# Interatomic potential and binding energy system of equations

• KiNGGeexD
In summary: They just need to be in nm units. Sorry about the confusion.In summary, the problem has been solved and the answer is 5.576 to the negative 118.
KiNGGeexD
I have attached a photograph of my problem to save time on typing the question

I have done the first part to obtain the expression for equilibrium bond length and in the second part I solved that equation for A and substituted it into my binding energy equation and obtained an answer with the order of magnitude to the -60 so when I square it in my calculator I get 0, I'm assuming this is incorrect somehow although I don't see what I have done wrong
Thanks for any help in advanced, all necessary equations are present in the problem

Broke my screen trying to read your picture without breaking my neck.
Please use the template. Read the guidelines to find out why saving your time typing is no good. Let alone breaking helpers' screens and/or necks!

Show your calculations. Upright. Then we'll check

Sorry I will post another photograph and will take a photo also of my calculations just now

This is what I have got! But I keep getting A as 0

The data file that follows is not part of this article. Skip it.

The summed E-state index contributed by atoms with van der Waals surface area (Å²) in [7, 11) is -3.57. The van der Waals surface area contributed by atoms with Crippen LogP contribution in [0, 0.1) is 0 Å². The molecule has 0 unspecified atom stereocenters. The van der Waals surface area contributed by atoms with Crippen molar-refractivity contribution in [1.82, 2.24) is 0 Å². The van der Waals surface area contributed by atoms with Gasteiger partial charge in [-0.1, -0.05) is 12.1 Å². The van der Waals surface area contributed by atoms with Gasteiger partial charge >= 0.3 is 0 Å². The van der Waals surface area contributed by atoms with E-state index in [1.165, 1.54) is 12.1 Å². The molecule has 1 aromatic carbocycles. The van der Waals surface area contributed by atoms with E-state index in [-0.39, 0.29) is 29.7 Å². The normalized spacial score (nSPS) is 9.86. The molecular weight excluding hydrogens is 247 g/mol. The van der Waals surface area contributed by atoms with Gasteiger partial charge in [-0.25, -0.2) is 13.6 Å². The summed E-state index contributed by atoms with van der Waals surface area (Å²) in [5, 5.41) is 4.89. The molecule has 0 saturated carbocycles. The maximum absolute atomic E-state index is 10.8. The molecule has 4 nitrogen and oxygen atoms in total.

Regardless of how I do it my numbers are far to small

If your calculator can't handle these small numbers, you can always leave out the powers of ten, calculate, and then add the powers of ten again -- by hand ! Not so difficult, actually.

Work a little more neatly. ##B^2/{4A}## is not 0.0031, so B is even smaller than you thought. Let alone A !

Still, the answer is correct. Remember that 1/r0^12 is huge !

Ok I will give it a bash

Ok so I recalculated for A using B as just 2.63 and leaving out the negative power, I obtained A to be 557.81

Now my only issue is powers, when I use these constants in the first equation though just as they are they work, because the ratios are the same but they don't in the second equation

Sorry excuse my idiocy it does also work in the second equation :(

So my only issues is powers, one is to the negative 60 so if the ratio with the two numbers work then surely I have 557.81 to the negative 60 also,

Or
5.5781 to the negative 62?

To the negative 58 rather, as it is larger haha

Ok I redone all of my maths and wrote it out properly and got A= 5.576 to the negative 118When I put that back into my expression and used the laws of indices to make it simpler I got the correct answer which makes sense considering my powers which where then squared etcI do have a question regarding these constants? They are tiny... I mean an atom is what tens of femto metres so something to the negative 118 is over 100 orders of magnitude smaller

Six posts! Which one do you want me to read ?

In the mean time, maybe you can read post 7
It has some clue as to why A needs to be pretty small.

I know sorry I post and change my mind gaha but the post with A to the negative 118 is the right answers I'm sure I tried it in the equation

It's much easier to use nm as your unit for distances instead of meters that way you avoid having to deal with the powers of 10 all together.

KiNGGeexD said:
Ok I redone all of my maths and wrote it out properly and got A= 5.576 to the negative 118